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    No I can tell the difference, what I'm saying is that 720p is perfectly adequate for <40" displays, and 1080p won't really help much unless you like sitting really close to the TV. You're doing it wrong if you do that.
     
  17. airchie

    airchie New Member

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    LMAO & QFT!! :D

    Nope, but my old 24" dell could. ;)

    I disagree.
    Yeah, you'd be hard-pushed to spot the differences between 720p and 1080p from a normal viewing distance.
    But surely then, by your logic, the step up from SD to 720p is just as pointless??
     
  18. Veles

    Veles DUR HUR

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    No, because the p makes a big difference to picture quality, remember we're on 480i for SD. Combined with the increased resolution, a 32" 720p set looks noticeably better than a 32" 480i set. But at the proper viewing distance your eyes are going to have trouble telling the difference between a 32" 720p set and a 32" 1080p set unless you have some kind of superhuman vision. It's not that the picture isn't better quality, it is, it's just beyond the limits of human vision to see the difference in that quality (at least most of it) unless you move closer to the screen.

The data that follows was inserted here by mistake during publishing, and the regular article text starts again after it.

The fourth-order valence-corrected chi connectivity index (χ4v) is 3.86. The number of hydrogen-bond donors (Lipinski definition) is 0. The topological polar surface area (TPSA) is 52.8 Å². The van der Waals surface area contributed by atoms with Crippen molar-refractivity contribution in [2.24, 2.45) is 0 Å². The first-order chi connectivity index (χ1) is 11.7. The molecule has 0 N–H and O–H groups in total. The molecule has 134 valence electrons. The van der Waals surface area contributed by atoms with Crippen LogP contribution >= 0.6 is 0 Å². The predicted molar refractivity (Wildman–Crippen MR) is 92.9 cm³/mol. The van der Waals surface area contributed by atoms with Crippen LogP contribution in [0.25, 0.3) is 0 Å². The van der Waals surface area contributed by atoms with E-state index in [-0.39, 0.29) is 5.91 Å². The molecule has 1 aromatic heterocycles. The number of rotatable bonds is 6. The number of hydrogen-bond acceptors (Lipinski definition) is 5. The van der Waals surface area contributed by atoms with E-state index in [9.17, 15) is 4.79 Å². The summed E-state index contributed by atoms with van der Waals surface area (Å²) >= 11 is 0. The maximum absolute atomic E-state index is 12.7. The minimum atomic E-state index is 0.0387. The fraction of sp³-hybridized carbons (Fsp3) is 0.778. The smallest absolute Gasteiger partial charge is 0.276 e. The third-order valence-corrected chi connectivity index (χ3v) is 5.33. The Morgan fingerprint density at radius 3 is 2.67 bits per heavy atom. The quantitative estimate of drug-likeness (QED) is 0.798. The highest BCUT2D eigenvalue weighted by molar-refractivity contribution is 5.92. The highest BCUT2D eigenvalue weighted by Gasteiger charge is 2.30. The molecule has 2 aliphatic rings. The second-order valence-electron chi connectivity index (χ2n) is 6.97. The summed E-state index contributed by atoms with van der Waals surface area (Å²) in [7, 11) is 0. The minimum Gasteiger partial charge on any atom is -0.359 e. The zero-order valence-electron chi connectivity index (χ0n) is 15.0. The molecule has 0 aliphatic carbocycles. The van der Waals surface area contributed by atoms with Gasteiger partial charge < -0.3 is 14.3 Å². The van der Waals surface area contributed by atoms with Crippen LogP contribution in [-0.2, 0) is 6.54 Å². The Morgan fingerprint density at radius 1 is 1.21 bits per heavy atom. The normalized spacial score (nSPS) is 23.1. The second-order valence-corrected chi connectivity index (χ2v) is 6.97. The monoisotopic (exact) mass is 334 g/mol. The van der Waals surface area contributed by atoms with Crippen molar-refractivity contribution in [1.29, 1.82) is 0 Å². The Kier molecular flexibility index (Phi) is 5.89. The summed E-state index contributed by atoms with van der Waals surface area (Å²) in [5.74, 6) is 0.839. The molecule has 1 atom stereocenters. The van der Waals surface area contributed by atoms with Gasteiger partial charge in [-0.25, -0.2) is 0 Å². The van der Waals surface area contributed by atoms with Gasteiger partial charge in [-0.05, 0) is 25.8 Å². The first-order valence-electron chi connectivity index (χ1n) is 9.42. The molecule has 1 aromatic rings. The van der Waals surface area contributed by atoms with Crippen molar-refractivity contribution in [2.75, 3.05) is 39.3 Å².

I find it easier to think of it this way, pretend the TV is a picture frame. Take say, a 1MP, 7MP and a 20MP camera. Pretending that all other factors are the same, only the resolution is different. So you'd immediately think, oh the 20MP is better, it's got a bigger resolution, it can capture more detail. But it's not, to view the picture you're going to have to shrink it down to fit the frame. There is obviously going to be a difference between the 1MP camera and the 7MP camera, because the 1MP image is so small it has to be enlarged to fit the frame, the 7MP is about just the right size so you get all the detail. The 20MP image has to be shrunk down to the size of the 7MP image so it can be displayed on the picture, this means it will lose all of it's extra details.

    However, change the size of the frame, like for some marketing project you want a big poster or to project the image onto the side of a building, the 20MP camera will obviously be better.